Mars: I started out giving food to the homeless through sponsorships/people that I know that have big companies. I was like, “I know you guys give me free food for the backstage stuff at my shows. But I feel the people who really need it, you should do the same thing for them, that you do for me. I’ll just go out to some people downtown and I’m sure they’ll greatly appreciate it” So I started doing that. And people were stoked! Kinders BBQ was one of the first people to help. They’re a huge supporter of mine. And I’m a big fan of their food. Shout out to Justin Kinder. the dude who owns it, he’s E-40’s business partner. The “Goon with a Spoon” line. I started out with him. Then Little J’s Pittsburg that’s our hamburger spot, I’m friends with the owner there. He gave me some sandwiches to help out and we kept doing it. It just felt good to help people and represent people who have already helped me out to get their name out their for doing good things too. Then I linked up with My Angels Incorporated and they work with the California Food Bank. And White Pony Express is another food bank And My Angels Inc., they started giving me boxes of food to families who reached out that needed extra help.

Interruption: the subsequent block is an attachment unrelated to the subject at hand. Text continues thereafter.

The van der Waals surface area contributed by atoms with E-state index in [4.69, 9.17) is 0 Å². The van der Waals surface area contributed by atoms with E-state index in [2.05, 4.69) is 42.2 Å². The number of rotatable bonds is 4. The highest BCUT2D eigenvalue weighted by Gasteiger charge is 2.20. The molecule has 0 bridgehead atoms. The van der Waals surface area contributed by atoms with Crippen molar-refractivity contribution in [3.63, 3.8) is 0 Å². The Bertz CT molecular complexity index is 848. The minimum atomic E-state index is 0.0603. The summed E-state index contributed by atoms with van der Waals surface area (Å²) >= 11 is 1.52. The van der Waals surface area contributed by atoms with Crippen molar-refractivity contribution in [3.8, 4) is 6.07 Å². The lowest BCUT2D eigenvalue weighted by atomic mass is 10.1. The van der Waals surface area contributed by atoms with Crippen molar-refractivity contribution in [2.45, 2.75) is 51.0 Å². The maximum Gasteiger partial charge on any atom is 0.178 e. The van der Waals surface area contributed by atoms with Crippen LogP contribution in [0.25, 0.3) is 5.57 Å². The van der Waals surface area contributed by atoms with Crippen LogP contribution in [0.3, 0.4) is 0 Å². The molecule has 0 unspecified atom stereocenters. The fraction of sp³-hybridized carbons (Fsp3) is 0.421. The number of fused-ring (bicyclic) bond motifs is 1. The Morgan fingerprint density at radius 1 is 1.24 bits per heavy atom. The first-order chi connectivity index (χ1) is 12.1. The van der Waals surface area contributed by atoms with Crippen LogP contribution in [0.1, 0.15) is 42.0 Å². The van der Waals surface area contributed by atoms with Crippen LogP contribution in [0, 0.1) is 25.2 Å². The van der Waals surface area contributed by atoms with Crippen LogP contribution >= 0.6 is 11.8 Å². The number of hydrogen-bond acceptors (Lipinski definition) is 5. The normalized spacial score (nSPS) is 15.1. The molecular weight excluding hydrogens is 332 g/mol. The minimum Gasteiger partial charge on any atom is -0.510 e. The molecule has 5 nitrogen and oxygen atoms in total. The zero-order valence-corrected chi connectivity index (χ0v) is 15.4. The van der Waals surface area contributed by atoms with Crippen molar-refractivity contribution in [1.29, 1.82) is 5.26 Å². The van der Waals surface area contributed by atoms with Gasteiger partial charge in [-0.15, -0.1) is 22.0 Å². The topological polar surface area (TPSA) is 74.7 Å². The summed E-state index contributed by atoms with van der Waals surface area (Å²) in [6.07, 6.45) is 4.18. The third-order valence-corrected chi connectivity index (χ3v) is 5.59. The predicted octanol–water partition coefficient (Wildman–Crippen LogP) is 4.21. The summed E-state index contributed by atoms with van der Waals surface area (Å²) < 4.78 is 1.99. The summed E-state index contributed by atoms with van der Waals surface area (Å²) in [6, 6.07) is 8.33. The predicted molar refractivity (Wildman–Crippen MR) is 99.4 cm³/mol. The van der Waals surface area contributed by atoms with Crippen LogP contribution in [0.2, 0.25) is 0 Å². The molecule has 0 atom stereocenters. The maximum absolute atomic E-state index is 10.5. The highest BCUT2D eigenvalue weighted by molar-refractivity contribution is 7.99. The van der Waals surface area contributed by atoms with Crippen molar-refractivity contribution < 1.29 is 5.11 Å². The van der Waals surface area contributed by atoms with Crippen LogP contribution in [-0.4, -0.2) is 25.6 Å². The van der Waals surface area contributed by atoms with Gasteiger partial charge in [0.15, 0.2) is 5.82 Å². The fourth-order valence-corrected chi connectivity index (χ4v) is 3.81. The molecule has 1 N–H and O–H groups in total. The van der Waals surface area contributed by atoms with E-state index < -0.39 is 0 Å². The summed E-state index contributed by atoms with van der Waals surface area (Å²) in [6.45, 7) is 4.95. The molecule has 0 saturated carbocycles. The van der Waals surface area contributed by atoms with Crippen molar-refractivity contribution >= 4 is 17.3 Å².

Mars: I started doing that with just a couple of boxes here and there to homeless camps around the county. So around the time the EP dropped I got to meet with the Mayor and they did posts about me and all that stuff. And I was like, “Damn! I didn’t even do it for that reason!” But that’s fresh. So the city saw what I was doing and they linked me with Carlos of Save Souls Skate Bowls and told him that I have skateboard background and that we should get together and give kids skateboards. And I always wanted to do that. And I started doing it before we met, but not as big as Carlos was doing. So we linked up and we’re collecting skateboards for underprivileged kids, special needs kids, at risk children, foster kids, etc. On a Saturday he invited me to come out to the skate park in Antioch, California to teach kids how to skateboard through a group called “Be Exceptional”. Which is a program for acting, skateboarding, fitness, etc. Every Saturday they teach a classroom. On a Saturday I was assigned two kids and taught them what I knew and they were little kids too. And like I got see how excited they were to learn. And the hour that they do the program went by really fast. I wanted to help again asap. It was a way for skateboarding to be brought into my life again, but for a good cause. It just feels right to keep saying yes to positive stuff like that because it’s leading me to a different path that I never really thought about before.